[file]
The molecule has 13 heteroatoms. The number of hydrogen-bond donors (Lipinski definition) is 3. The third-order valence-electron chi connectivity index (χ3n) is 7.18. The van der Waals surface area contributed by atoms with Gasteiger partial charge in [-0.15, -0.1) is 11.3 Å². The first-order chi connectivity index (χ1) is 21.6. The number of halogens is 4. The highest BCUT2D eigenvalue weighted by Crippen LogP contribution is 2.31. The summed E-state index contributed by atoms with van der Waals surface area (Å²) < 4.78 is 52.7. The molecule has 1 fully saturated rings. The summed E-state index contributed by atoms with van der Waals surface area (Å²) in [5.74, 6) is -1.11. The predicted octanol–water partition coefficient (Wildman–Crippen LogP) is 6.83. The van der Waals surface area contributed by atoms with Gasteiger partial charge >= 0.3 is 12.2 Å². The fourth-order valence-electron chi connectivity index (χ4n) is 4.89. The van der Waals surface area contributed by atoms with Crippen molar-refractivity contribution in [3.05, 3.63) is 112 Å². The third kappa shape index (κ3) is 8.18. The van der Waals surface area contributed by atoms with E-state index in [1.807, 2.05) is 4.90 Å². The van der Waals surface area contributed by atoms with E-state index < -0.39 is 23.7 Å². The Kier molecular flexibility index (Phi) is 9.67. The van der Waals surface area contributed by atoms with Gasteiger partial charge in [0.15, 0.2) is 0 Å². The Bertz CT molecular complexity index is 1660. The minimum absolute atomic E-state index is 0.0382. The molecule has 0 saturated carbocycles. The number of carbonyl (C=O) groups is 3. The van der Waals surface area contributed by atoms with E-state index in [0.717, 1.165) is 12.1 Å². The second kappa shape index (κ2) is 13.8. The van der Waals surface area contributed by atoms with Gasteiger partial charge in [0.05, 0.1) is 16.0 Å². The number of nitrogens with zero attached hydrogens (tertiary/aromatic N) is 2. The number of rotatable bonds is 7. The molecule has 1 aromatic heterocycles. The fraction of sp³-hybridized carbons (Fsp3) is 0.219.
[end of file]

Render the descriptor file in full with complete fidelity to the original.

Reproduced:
The molecule has 13 heteroatoms. The number of hydrogen-bond donors (Lipinski definition) is 3. The third-order valence-electron chi connectivity index (χ3n) is 7.18. The van der Waals surface area contributed by atoms with Gasteiger partial charge in [-0.15, -0.1) is 11.3 Å². The first-order chi connectivity index (χ1) is 21.6. The number of halogens is 4. The highest BCUT2D eigenvalue weighted by Crippen LogP contribution is 2.31. The summed E-state index contributed by atoms with van der Waals surface area (Å²) < 4.78 is 52.7. The molecule has 1 fully saturated rings. The summed E-state index contributed by atoms with van der Waals surface area (Å²) in [5.74, 6) is -1.11. The predicted octanol–water partition coefficient (Wildman–Crippen LogP) is 6.83. The van der Waals surface area contributed by atoms with Gasteiger partial charge >= 0.3 is 12.2 Å². The fourth-order valence-electron chi connectivity index (χ4n) is 4.89. The van der Waals surface area contributed by atoms with Crippen molar-refractivity contribution in [3.05, 3.63) is 112 Å². The third kappa shape index (κ3) is 8.18. The van der Waals surface area contributed by atoms with E-state index in [1.807, 2.05) is 4.90 Å². The van der Waals surface area contributed by atoms with E-state index < -0.39 is 23.7 Å². The Kier molecular flexibility index (Phi) is 9.67. The van der Waals surface area contributed by atoms with Gasteiger partial charge in [0.15, 0.2) is 0 Å². The Bertz CT molecular complexity index is 1660. The minimum absolute atomic E-state index is 0.0382. The molecule has 0 saturated carbocycles. The number of carbonyl (C=O) groups is 3. The van der Waals surface area contributed by atoms with E-state index in [0.717, 1.165) is 12.1 Å². The second kappa shape index (κ2) is 13.8. The van der Waals surface area contributed by atoms with Gasteiger partial charge in [0.05, 0.1) is 16.0 Å². The number of nitrogens with zero attached hydrogens (tertiary/aromatic N) is 2. The number of rotatable bonds is 7. The molecule has 1 aromatic heterocycles. The fraction of sp³-hybridized carbons (Fsp3) is 0.219.